Thank you for letting me be part of your ‘Excellent Adventure’
By COLLEEN CARPENTER
VANCOUVER – In the late Nineties I took a course in desktop publishing and in order to graduate you had to intern for two weeks.
I had read The Celtic Connection about a year previously and thought since I had an interest in Ireland that I would ask my teacher to enquire there.
After I graduated I kept volunteering at the paper and was eventually asked to join the staff. Little did I know that the adventures would soon begin.
First of all, with a newspaper you can be working mornings, afternoons and late into the night depending upon the deadlines and the presses’ availability.
One night, after Maura had been up for several days working on the paper, she passed out. Horrors! The paper had to be at the printers in a few hours. So we lovingly shoved her into the shower to “freshen up.” Luckily she revived enough to get the issue to press.
Catholine scheduled her knee surgeries around the paper’s convenience, not hers. She recovered with the phone in one hand and her knee propped up on a pillow.
I, suffering from a bout of bronchitis, ended up having documents delivered to my house so I could proofread. Wearing gloves and a mask I was careful not to spread the germs.
Forget the show must go on, in the newspaper biz unless you’re dead you better be there for the deadline!!
Despite these and many, many more roadblocks, we always got the paper to the printers on time.
In the years before the paper was uploaded in digital format, Maura would have to drive late at night to get the page layouts to the press. Tom (Catholine’s husband) and I would sometimes take over that task.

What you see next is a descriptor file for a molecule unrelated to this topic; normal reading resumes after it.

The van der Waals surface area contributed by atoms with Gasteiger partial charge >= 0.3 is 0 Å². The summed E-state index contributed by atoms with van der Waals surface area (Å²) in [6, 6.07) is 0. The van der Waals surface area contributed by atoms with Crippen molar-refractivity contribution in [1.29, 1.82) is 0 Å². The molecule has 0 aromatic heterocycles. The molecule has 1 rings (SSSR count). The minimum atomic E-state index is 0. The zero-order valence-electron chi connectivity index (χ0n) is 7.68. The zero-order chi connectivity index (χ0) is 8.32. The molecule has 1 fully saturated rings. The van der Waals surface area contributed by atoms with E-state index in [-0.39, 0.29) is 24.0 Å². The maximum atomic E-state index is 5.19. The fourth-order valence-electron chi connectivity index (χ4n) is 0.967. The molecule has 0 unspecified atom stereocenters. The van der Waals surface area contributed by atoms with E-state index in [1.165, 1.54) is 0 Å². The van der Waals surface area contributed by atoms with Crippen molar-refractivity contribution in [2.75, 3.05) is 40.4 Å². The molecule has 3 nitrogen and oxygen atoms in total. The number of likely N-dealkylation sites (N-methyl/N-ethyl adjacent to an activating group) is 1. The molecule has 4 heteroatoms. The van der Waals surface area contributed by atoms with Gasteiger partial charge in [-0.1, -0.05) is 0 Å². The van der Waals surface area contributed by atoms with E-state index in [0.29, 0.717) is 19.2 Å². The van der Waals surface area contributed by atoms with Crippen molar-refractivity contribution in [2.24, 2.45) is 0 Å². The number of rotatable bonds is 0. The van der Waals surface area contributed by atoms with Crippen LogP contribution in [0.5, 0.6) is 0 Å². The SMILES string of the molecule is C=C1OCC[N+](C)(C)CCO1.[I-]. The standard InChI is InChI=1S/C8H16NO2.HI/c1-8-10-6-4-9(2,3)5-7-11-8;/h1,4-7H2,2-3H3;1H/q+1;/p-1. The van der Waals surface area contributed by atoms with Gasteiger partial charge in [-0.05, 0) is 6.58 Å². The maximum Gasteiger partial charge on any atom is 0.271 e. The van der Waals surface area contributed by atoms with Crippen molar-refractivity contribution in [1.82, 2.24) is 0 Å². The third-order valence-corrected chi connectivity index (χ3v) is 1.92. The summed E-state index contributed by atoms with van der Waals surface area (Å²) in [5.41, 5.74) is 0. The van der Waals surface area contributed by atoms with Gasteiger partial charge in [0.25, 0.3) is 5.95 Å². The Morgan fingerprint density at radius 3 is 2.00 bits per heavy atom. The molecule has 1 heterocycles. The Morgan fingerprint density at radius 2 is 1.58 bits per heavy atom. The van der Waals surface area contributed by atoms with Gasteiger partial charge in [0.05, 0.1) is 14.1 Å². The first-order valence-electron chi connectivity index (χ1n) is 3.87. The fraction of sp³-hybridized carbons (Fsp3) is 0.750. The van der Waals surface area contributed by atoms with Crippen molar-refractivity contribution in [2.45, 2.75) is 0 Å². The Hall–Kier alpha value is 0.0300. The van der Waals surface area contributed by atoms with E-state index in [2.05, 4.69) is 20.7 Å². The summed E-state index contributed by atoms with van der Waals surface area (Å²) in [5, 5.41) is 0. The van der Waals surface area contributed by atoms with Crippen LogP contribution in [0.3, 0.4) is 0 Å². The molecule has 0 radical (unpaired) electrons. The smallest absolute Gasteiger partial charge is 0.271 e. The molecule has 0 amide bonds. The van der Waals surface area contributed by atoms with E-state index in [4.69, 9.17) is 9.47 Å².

Late at night we would wind our way through the ladies of the night on Pandora Street to reach the back door to deliver the layout flats to the printers.
We would return early the next day to pick up the bundles of printed papers for distribution – no ladies in sight by that time. There are interesting sights in the middle of the night!
The day that Maura was able to send the paper electronically to the printers cut down on delivery time but also cut out our late night voyages.
I would proofread the paper, and I mean the whole paper, in a few hours (so please excuse any lapses of concentration that let a few typos appear).
I would sit in a chair with the pages to be proofed on my lap and before I knew it I would have a cat or a dog, or both deciding that I should be petting them and generally paying them attention.
Lola (the cat) would somehow know exactly what paragraph I was reading and would sit right on those words. If I gently moved her she would take offense and let me know with claws and teeth that no one upsets the queen – the title she had given herself. No danger pay though.
My furry co-workers were one of the great pleasures of my proofing job.
As the years went by we became a tight little team.
After Tom passed away, José (Maura’s husband) stepped up to the plate and would go to the printers to pick up the bundles of papers for distribution.